Flexible packaging – friend or foe?

In this article we look at some innovations taking place in the field of packaging, especially flexible plastic packaging.

There can be no doubt that plastic packaging has transformed the way we transport and store products, especially foodstuffs. A recent article in the Economist argues that food packaging is unfairly demonized. The article explains that vacuum packaging of meat allows the product to stay on the shelves for longer, and thereby reduces waste. Rather than removing air, another idea is to package in a modified atmosphere. A recent European patent application describes combining modified atmosphere packaging with cryogenic freezing to allow fresh food, such as meat to be stored until needed. Once thawed, the food is said to be comparable to fresh and even suitable for home freezing. This process would drastically reduce waste.

There is a great deal of innovation in the field of flexible packaging, as demonstrated by an increase in the number of patent filings made in this field (see chart). According to our research*, in 2000 just 366 published cases related to flexible covers and wrappers whereas this rose to over 1200 in 2016.

The rise in flexible packaging can be seen when you shop. A stroll around a supermarket today shows a trend to swap rigid packaging for flexible plastic packaging. Dishwasher tablets, coffee, soup confectionery and even milk are now available in plastic film pouches rather than the more traditional boxes, jars, cans and bottles. Flexible packaging can provide many advantages over its rigid counterparts. It is lightweight and sturdy and often allows closer packing so that more units can be stored in a given volume, thereby reducing transport costs. In addition, there is more space available for product information and branding. Unfortunately, a lot of this packaging is not currently recycled, at least in the UK, and it is usually derived from fossil fuels.

As such, there is considerable interest in developing packaging materials that can be disposed of with minimum harm to the environment. In particular, a significant number of patent filings relate to disintegrable, dissolvable or edible materials.

The majority of these filings relate to packaging materials that can be biodegraded. For example Innovia Films Limited markets a cellulose based film under the NATUREFLEX brand. The film can be composted at home and is said to be marine degradable. BASF markets a biodegradable film under the ECOFLEX brand, which is based on starch blends. Of course, such benefits may be limited unless the properties are well publicised. According to the Nestlé website, the coloured wrappers of its Quality Street® product are biodegradable and can be composted with garden waste but this might not happen as often as we might like!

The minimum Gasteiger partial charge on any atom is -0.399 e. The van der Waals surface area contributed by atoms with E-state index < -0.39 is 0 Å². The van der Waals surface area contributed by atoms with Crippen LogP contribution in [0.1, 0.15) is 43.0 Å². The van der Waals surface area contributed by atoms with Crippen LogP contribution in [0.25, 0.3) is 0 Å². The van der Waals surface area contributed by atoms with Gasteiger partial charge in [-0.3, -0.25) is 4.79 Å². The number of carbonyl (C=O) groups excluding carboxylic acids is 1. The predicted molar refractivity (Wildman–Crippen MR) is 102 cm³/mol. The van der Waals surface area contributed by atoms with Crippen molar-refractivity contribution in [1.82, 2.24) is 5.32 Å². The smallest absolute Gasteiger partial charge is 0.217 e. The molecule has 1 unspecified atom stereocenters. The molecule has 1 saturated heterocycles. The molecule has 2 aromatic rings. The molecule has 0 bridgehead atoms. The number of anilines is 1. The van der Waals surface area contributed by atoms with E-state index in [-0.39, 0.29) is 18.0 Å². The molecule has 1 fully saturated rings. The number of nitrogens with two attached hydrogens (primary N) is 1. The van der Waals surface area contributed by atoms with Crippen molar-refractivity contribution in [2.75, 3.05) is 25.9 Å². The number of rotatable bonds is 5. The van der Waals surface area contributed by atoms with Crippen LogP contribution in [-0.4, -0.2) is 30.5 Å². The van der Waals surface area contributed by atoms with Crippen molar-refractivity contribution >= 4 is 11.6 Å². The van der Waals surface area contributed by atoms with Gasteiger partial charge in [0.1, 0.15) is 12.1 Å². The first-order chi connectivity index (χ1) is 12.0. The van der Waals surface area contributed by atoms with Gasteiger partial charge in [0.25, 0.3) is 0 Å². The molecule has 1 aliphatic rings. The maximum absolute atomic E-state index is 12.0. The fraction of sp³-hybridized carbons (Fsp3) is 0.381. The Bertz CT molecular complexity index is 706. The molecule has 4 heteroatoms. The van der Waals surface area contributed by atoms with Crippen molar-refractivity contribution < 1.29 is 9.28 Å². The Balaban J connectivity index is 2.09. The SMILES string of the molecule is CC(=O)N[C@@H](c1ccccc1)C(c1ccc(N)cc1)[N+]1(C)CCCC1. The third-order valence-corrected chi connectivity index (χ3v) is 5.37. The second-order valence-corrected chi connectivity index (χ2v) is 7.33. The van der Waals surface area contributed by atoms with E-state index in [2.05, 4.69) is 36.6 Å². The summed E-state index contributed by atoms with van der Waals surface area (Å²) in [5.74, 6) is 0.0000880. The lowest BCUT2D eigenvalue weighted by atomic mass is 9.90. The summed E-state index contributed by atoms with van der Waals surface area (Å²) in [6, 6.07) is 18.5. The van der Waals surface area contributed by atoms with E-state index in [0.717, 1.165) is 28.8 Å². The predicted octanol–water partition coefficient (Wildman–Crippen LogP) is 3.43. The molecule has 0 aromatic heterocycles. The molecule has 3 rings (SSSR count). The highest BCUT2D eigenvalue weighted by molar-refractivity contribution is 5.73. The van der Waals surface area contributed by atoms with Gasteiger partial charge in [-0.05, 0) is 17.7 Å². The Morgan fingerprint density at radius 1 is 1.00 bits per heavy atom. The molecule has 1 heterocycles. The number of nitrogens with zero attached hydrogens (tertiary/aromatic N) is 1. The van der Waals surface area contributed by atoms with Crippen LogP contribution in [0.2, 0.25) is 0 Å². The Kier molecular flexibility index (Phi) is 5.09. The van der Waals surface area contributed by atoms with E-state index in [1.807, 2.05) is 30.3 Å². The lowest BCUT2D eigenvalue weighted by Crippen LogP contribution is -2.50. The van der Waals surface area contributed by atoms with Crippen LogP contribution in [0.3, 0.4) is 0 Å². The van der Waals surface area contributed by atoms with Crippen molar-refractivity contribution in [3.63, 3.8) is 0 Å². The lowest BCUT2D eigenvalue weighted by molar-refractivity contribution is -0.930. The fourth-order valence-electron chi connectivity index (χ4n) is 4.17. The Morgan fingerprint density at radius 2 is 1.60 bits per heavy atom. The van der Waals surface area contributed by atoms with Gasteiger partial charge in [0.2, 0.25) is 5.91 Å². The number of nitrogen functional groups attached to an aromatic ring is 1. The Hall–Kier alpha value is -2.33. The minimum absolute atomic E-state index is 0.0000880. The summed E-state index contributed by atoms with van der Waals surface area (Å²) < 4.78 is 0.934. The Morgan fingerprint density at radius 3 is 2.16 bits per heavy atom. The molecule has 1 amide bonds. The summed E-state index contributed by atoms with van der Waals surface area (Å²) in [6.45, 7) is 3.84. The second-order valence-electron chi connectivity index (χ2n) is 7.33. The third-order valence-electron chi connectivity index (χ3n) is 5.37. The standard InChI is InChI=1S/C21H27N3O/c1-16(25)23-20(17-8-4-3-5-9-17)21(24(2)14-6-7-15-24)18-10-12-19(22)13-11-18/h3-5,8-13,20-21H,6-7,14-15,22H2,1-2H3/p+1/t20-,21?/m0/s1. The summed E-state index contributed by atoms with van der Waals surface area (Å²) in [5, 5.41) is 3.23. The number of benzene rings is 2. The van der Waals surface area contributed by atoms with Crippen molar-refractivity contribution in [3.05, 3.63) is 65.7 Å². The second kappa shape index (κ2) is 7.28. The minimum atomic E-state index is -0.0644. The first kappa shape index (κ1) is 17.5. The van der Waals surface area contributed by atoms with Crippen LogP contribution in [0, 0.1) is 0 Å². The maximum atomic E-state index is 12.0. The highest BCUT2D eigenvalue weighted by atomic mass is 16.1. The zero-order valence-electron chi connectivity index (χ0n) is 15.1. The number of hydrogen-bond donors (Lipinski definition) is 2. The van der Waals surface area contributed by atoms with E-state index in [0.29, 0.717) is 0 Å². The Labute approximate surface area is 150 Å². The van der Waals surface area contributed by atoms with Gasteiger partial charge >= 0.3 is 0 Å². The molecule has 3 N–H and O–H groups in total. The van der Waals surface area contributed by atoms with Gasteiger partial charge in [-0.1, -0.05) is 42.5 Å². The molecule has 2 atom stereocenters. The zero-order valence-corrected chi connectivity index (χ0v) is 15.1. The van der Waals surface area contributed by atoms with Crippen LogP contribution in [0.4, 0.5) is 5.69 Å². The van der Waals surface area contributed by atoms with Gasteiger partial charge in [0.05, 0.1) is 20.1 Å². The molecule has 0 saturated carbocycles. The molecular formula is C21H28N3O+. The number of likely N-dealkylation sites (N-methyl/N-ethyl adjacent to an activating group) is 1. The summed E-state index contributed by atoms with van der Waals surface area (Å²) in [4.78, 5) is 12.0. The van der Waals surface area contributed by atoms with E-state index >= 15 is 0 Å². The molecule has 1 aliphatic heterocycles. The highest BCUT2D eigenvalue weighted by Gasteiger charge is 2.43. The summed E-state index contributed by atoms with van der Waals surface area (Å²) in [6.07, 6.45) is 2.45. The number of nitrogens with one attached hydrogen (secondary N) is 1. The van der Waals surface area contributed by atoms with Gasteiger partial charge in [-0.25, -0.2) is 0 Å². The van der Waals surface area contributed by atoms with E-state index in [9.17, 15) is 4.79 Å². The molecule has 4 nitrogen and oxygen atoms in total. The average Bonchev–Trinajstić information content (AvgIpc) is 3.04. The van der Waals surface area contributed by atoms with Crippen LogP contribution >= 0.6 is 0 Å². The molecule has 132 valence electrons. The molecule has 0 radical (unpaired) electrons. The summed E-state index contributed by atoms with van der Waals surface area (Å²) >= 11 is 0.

Edible plastics are also growing in popularity, as previously reported in our article from September 2016.  For example, WO2016044766 describes an edible film based on carrageenan, which is derived from seaweed. The US department of agriculture has also published research relating to packaging based on casein (a milk protein) which is edible and biodegradable: https://www.youtube.com/watch?. The packaging is clearly not suitable for vegan diets or those with milk allergies, but is expected to be useful for dairy products.

Innovations in disintegrable, dissolvable and edible packaging materials are just one way to help tackle the environmental issues associated with disposable packaging. These materials could become more appealing if legislation is introduced to help tackle climate change. For example, a five pence levy for single-use carrier bags is in place in the UK and has resulted in a substantial fall in the number of such bags being used. The levy currently applies to biodegradable bags, but does not apply to paper bags.

If your company is developing innovative packaging materials, Barker Brettell may be able to assist you in gaining protection for your innovation. We will work with you to extract your core invention and devise an IP strategy to supplement your business goals.

For recommendations and commercially-focussed advice on IP protection in this sector, please contact your usual Barker Brettell attorney.

*Search carried out on the EPO espacenet database for filings with B65D65 (wrappers or flexible covers; packaging materials of special type or form) as the Cooperative Patent Classification